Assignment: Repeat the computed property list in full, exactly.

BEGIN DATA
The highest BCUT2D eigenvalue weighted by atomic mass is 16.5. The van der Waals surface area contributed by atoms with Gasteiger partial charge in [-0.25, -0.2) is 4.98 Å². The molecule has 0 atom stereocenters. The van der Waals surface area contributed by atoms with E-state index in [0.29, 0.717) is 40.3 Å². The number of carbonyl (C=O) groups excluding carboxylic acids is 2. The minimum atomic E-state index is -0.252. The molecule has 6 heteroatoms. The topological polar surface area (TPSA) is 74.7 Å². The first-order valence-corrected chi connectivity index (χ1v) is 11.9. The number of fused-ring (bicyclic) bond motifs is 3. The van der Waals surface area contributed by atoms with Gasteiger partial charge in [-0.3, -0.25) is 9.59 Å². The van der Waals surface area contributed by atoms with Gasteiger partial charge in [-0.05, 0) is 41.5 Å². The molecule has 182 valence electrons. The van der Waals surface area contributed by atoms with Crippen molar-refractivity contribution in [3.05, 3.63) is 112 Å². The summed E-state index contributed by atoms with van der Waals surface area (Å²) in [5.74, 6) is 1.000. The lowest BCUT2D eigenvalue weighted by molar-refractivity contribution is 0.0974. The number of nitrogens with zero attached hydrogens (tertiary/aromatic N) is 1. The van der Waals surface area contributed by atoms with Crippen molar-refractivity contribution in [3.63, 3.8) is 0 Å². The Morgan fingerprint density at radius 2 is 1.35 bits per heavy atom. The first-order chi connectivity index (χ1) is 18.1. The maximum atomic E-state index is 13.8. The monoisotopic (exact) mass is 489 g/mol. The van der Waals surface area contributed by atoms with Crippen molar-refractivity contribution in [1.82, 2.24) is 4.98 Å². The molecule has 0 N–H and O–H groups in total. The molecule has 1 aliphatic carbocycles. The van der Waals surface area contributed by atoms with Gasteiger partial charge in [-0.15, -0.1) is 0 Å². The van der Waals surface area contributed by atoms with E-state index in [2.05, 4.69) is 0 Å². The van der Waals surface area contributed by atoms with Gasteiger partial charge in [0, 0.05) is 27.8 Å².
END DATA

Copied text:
The highest BCUT2D eigenvalue weighted by atomic mass is 16.5. The van der Waals surface area contributed by atoms with Gasteiger partial charge in [-0.25, -0.2) is 4.98 Å². The molecule has 0 atom stereocenters. The van der Waals surface area contributed by atoms with E-state index in [0.29, 0.717) is 40.3 Å². The number of carbonyl (C=O) groups excluding carboxylic acids is 2. The minimum atomic E-state index is -0.252. The molecule has 6 heteroatoms. The topological polar surface area (TPSA) is 74.7 Å². The first-order valence-corrected chi connectivity index (χ1v) is 11.9. The number of fused-ring (bicyclic) bond motifs is 3. The van der Waals surface area contributed by atoms with Gasteiger partial charge in [-0.3, -0.25) is 9.59 Å². The van der Waals surface area contributed by atoms with Gasteiger partial charge in [-0.05, 0) is 41.5 Å². The molecule has 182 valence electrons. The van der Waals surface area contributed by atoms with Crippen molar-refractivity contribution in [3.05, 3.63) is 112 Å². The summed E-state index contributed by atoms with van der Waals surface area (Å²) in [5.74, 6) is 1.000. The lowest BCUT2D eigenvalue weighted by molar-refractivity contribution is 0.0974. The number of nitrogens with zero attached hydrogens (tertiary/aromatic N) is 1. The van der Waals surface area contributed by atoms with Crippen molar-refractivity contribution in [3.63, 3.8) is 0 Å². The Morgan fingerprint density at radius 2 is 1.35 bits per heavy atom. The first-order chi connectivity index (χ1) is 18.1. The maximum atomic E-state index is 13.8. The monoisotopic (exact) mass is 489 g/mol. The van der Waals surface area contributed by atoms with Crippen molar-refractivity contribution in [1.82, 2.24) is 4.98 Å². The molecule has 0 N–H and O–H groups in total. The molecule has 1 aliphatic carbocycles. The van der Waals surface area contributed by atoms with Gasteiger partial charge in [-0.15, -0.1) is 0 Å². The van der Waals surface area contributed by atoms with E-state index in [2.05, 4.69) is 0 Å². The van der Waals surface area contributed by atoms with Gasteiger partial charge in [0, 0.05) is 27.8 Å².